“While the composition of the National Assembly is clearly jigged and indeed one of the bodies to be restructured, the Council of State is not open to Nigerians for any discourse. If any discourse is to take place on constitutional changes within the democratic framework, Mr President is the one who has the responsibility to initiate the process”, Odumakin said.
On the activities of suspected Fulani herdsmen terrorising farmers which the President described as two quarrelling groups, SLF’s spokesperson said it portrayed the President as taking sides.
He said: “We are equally miffed that the President talks about the serial onslaughts by AK 47 wielding Fulani herdsmen against defenceless farmers as a conflict between two quarrelling groups.
“In the last two years, the Fulani herdsmen have become much more ferocious in their attacks against farmers in the South and Middle Belt areas of the country with security forces shying away from enforcing law and order.
To present the various onslaughts on farmers by these herdsmen as two fighting, would portray the President as taking sides with the aggressive Miyeti Allah.”
He pointed out that, “Restructuring can tame many errors of commission and omission the government has committed that have accentuated the strong self-determination feelings across the country.”
It therefore called on the President to “realize that the country is in a very bad shape at the moment and requires statesmanship and not ethnic, religious and political partisanships. This is the time to renegotiate Nigeria along federal lines negotiated by our founding fathers to stem the tide of separatist feelings and agitations.”
“This is why we do not accept that it portrays the President in a favourably light to be away for a long period, only to return to a badly fractured polity and avoid promoting a new dialogue for a better, just, inclusive and peaceful country.”
The forum also disagreed with the President that Nigeria remained a federation insisting that Nigeria ceased to be a federation after the 1966 coup.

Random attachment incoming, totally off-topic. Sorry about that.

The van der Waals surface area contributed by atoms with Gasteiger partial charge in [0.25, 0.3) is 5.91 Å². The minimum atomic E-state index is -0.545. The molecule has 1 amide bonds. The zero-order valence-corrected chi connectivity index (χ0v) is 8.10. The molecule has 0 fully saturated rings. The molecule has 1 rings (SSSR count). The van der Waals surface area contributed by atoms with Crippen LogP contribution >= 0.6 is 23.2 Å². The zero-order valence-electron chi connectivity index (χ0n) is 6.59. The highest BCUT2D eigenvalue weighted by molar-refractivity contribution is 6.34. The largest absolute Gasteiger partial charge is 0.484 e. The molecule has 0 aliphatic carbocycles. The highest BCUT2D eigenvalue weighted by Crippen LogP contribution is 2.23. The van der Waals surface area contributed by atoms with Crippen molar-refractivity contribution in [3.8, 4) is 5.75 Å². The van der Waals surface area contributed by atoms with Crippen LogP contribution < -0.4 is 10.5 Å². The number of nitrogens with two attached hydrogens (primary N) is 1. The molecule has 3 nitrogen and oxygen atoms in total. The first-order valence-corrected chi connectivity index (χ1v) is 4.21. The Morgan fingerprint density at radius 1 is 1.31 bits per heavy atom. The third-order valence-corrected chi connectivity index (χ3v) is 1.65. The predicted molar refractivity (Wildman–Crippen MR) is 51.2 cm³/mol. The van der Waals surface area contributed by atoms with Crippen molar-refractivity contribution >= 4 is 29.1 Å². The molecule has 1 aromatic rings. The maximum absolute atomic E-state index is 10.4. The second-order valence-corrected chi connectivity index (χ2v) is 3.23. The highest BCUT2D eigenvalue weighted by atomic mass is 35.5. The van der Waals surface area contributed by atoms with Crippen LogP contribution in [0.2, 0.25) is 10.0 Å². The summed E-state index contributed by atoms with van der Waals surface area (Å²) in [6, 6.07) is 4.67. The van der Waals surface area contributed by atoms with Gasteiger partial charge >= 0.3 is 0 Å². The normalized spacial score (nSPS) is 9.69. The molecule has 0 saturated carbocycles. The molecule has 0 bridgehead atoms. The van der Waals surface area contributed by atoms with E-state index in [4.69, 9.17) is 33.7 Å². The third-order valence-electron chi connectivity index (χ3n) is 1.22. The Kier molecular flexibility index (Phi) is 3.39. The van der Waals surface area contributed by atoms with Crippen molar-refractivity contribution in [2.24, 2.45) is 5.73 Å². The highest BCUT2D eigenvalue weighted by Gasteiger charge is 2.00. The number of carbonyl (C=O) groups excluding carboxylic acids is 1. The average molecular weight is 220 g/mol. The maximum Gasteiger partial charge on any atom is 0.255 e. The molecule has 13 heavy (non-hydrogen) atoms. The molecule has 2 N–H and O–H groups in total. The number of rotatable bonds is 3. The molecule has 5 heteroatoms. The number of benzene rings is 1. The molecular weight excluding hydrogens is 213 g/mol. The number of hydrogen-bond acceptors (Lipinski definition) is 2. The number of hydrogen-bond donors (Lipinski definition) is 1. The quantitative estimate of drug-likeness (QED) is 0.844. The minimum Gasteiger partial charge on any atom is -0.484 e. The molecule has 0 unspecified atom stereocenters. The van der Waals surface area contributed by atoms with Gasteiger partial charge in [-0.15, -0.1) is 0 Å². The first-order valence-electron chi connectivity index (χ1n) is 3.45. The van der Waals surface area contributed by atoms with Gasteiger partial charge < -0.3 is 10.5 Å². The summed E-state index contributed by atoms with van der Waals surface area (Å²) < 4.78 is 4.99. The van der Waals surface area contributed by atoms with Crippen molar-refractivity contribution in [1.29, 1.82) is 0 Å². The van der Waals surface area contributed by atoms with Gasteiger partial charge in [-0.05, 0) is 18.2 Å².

Presidency Meantime, the Presidency said while Nigerians were free to express themselves, they should exercise such liberty with restraint and a sense of responsibility.
Senior Special Assistant to the President on Media and Publicity, Mallam Garba Shehu in a statement said those calling President Buhari an enemy of Nigeria was in extreme bad taste, adding that nothing in Buhari’s service record would justify such scurrilous language.
The statement read: “Presidency advises opinion leaders to exercise restraint in public utterances.
The Presidency has advised Nigerian opinion leaders to exercise restraint in their choice of words to avoid heating up the polity and causing acrimony across the country.
“Defending the President’s speech on Monday on his return from a medical vacation, the Presidency said it is a matter of great satisfaction that a majority of the citizens welcomed the broadcast.
“However, to critique the president for not responding to restructuring of the country – whatever that means – is completely off the mark.”
Shehu said the President has no power to impose restructuring on the country by military diktat, adding that the National Assembly members were the elected representatives of the people which could handle agitations for restructuring and other constitutional changes.
He explained that the President was constitutionally bound to work with the National Assembly to deal with such complex issues, reminding critics that the President would not exercise arbitrary powers or bypass the legislature in taking such fundamental decisions.
He said: “Changes don’t happen on a whim in a democracy,” adding that “the ‘immediate effect’ military mentality cannot work under a democratic order” and that, “since the President has sworn to defend the constitution, he would remain faithful to that oath by working with the legislature in taking major decisions on the future of Nigeria’s federal system.”
“While Nigerians are free to express themselves, they should exercise such liberty with restraint and a sense of responsibility”, he said.
“Calling President Buhari an enemy of Nigeria is in extreme bad taste. Nothing in Buhari’s service record would justify such scurrilous language.”
“The country’s parliament is ready and willing to discuss all issues but the pundits are more interested in TV and newspaper headlines. Threats don’t work in a democracy. Democracy requires planning and proper process. Issues are resolved through established processes, not by abuses, insults or irresponsible statements.”